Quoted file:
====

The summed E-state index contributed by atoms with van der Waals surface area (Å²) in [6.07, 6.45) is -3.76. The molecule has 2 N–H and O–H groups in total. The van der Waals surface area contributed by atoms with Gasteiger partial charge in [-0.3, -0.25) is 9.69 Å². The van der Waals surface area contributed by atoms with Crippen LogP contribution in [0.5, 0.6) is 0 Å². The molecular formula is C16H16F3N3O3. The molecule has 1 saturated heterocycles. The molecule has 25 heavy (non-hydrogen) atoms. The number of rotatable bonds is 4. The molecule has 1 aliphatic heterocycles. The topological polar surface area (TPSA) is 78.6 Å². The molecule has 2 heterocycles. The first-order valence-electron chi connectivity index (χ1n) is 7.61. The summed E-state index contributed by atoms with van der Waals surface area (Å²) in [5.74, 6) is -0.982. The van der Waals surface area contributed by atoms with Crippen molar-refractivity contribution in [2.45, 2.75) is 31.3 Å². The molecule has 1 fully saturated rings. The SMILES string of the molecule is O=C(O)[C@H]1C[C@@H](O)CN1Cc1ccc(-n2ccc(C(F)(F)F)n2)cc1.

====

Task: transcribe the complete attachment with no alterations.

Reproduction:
The summed E-state index contributed by atoms with van der Waals surface area (Å²) in [6.07, 6.45) is -3.76. The molecule has 2 N–H and O–H groups in total. The van der Waals surface area contributed by atoms with Gasteiger partial charge in [-0.3, -0.25) is 9.69 Å². The van der Waals surface area contributed by atoms with Crippen LogP contribution in [0.5, 0.6) is 0 Å². The molecular formula is C16H16F3N3O3. The molecule has 1 saturated heterocycles. The molecule has 25 heavy (non-hydrogen) atoms. The number of rotatable bonds is 4. The molecule has 1 aliphatic heterocycles. The topological polar surface area (TPSA) is 78.6 Å². The molecule has 2 heterocycles. The first-order valence-electron chi connectivity index (χ1n) is 7.61. The summed E-state index contributed by atoms with van der Waals surface area (Å²) in [5.74, 6) is -0.982. The van der Waals surface area contributed by atoms with Crippen molar-refractivity contribution in [2.45, 2.75) is 31.3 Å². The molecule has 1 fully saturated rings. The SMILES string of the molecule is O=C(O)[C@H]1C[C@@H](O)CN1Cc1ccc(-n2ccc(C(F)(F)F)n2)cc1.